Psychology of House Hunting
We really enjoyed the statistics that were revealed in this study, so much so that we’d like to share them with you!
According to the BMO Psychology of House Hunting Report, Canadian homeowners spent an average of five months house hunting and visited ten homes before making the decision to buy.
The report, released today and conducted by Pollara, is the fourth in a series from BMO that examines the personal finance and investing behaviours among Canadians. Key findings include:
- Eighty per cent of prospective buyers know if a home is right for them as soon as they step inside
- However, 68 per cent of likely buyers are willing to settle for a home that’s less than ‘perfect’
- One-third (33 per cent) feel rushed into making a purchase – a number that rises to 39 per cent among first-time buyers
- The biggest worry on the minds of home buyers is finding something wrong with the home after the purchase (71 per cent), followed by a post-purchase drop in prices (55 per cent)
“It’s important to take a practical approach when house hunting and have a clear idea of where you stand financially to ensure you make a responsible home buying decision,” said Laura Parsons, Mortgage Expert, BMO Bank of Montreal. “Doing research ahead of time and setting realistic expectations can help you avoid making an uninformed or rushed purchase.”
Motivations: Not Just About the Bottom Line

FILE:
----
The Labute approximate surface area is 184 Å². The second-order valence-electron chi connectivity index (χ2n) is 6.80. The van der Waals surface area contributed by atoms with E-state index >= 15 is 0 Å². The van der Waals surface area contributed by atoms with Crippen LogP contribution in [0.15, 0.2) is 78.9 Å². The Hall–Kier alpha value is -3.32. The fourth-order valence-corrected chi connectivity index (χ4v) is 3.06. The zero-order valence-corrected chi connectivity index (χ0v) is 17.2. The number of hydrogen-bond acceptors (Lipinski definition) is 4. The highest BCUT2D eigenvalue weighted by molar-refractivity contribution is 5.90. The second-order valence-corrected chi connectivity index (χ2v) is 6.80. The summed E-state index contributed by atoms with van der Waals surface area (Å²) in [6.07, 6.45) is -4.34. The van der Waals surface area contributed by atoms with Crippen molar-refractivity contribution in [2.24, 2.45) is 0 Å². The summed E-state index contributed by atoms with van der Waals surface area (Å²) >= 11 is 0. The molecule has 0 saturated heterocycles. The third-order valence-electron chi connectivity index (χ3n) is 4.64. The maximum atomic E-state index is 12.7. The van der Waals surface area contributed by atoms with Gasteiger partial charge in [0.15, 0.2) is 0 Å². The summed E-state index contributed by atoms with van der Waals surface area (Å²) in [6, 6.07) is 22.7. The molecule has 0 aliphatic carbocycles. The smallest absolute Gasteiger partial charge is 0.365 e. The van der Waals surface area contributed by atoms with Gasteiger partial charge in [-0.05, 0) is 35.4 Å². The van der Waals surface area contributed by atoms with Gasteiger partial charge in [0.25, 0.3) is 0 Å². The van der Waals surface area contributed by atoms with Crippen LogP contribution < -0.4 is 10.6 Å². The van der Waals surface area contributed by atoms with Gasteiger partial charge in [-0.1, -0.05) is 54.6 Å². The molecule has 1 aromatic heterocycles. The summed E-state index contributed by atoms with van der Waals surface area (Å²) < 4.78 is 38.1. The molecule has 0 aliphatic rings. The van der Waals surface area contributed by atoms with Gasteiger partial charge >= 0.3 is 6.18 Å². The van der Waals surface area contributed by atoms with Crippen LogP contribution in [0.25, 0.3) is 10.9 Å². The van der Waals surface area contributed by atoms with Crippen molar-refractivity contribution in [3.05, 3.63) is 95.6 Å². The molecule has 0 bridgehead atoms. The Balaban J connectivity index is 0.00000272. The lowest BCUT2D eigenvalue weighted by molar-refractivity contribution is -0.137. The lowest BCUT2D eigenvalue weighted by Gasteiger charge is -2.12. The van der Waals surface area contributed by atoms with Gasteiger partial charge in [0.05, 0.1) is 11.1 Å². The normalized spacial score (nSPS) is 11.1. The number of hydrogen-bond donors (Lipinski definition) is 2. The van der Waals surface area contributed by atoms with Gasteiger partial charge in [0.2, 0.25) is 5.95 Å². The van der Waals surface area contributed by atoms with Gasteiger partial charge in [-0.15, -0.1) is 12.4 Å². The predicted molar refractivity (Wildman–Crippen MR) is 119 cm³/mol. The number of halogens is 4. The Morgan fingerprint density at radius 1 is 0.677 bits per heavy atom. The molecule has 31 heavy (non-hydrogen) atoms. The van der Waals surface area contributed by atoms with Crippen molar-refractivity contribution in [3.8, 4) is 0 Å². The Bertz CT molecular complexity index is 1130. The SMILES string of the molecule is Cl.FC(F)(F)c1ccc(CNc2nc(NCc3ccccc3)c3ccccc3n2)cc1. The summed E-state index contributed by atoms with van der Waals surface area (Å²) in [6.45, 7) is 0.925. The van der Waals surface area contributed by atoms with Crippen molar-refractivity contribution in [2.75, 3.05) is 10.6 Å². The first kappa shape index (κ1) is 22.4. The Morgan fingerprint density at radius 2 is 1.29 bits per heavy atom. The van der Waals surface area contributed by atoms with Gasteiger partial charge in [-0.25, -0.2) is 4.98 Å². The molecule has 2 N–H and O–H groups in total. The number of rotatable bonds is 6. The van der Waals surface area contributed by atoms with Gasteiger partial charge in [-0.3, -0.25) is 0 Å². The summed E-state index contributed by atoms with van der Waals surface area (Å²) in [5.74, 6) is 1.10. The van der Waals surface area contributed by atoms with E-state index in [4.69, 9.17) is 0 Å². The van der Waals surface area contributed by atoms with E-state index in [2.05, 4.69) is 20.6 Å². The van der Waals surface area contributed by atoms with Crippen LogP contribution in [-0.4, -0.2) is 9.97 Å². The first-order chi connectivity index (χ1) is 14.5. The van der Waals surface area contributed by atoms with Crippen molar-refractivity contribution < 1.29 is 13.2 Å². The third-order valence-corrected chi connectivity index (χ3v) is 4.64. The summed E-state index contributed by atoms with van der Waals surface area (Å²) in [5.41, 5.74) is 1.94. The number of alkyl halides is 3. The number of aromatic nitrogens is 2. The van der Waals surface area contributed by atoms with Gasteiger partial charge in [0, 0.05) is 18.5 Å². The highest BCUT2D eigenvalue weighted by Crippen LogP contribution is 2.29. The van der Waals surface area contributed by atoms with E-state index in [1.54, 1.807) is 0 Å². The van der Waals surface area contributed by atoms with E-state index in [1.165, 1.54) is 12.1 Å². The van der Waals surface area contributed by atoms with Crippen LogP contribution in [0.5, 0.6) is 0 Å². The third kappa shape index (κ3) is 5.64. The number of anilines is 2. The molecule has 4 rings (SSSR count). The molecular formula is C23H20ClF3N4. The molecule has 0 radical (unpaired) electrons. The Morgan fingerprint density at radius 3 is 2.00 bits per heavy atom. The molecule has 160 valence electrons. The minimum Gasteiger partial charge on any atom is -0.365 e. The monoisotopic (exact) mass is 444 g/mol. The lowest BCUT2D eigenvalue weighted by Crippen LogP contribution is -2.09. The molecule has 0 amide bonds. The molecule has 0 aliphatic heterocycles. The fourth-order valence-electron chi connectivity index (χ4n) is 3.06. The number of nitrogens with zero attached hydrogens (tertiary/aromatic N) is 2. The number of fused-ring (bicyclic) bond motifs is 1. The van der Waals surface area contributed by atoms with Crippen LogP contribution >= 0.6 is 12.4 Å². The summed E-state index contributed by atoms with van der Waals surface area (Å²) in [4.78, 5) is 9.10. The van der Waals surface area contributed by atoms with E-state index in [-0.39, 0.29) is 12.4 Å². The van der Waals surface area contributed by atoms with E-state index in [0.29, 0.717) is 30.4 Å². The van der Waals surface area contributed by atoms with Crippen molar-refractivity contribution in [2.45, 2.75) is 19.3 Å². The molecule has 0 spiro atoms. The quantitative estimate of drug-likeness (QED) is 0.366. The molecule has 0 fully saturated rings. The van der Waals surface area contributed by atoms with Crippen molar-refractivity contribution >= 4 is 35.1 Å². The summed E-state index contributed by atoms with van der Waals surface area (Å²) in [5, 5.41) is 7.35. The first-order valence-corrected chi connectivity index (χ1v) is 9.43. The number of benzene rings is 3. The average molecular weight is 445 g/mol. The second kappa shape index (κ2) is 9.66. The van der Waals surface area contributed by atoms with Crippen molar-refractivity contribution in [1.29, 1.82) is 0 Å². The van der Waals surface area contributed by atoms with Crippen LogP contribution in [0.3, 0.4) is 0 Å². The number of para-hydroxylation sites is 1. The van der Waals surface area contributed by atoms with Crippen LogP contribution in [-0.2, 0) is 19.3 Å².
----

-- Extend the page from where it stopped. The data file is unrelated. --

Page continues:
According to the report, 44 per cent of current homeowners say they bought their home because they felt it was a good investment; 37 per cent stated they were motivated to buy because they felt the time was right to get into the market. Another 23 per cent bought because they wanted to move to a new neighbourhood, and 18 per cent bought because their family was expanding.
House Hunting: A Love/Hate Relationship
The report revealed that Canadians experience a wide array of emotions when buying a home:
- Excitement (48 per cent), cautiousness (41 per cent) and optimism (31 per cent) are the top emotions identified
- One-quarter (25 per cent) say the process is stressful, and 21 per cent say it makes them feel anxious
- First-time buyers are more likely than the average home buyer to be stressed (30 per cent versus 25 per cent) and anxious (25 per cent versus 21 per cent) about the home buying process, while less likely to feel optimistic (23 per cent versus 31 per cent)
“Buying a home is one of the biggest investments Canadians will make in their lifetime, so it’s wise to take time and get the guidance of a professional to help ease stress and mitigate any financial pitfalls that may arise from making an emotional decision,” said Ms. Parsons.
Ms. Parsons added that getting preapproved financing, choosing a fixed rate and stress-testing mortgage payments in advance of buying a home can provide peace of mind and help home buyers become mortgage-free sooner.
The BMO Psychology of House Hunting Survey was conducted by Pollara. Survey results cited in this report are from online interviews with a random sample of 2,000 Canadians 18 years of age and over, conducted between February 25 and March 5, 2013. As a guideline, a probability sample of this size would yield results accurate to ± 2.2 per cent, 19 times out of 20. Data has been weighted by region, gender, and age, based on the most recent Census figures, so that it is representative of all adult Canadians.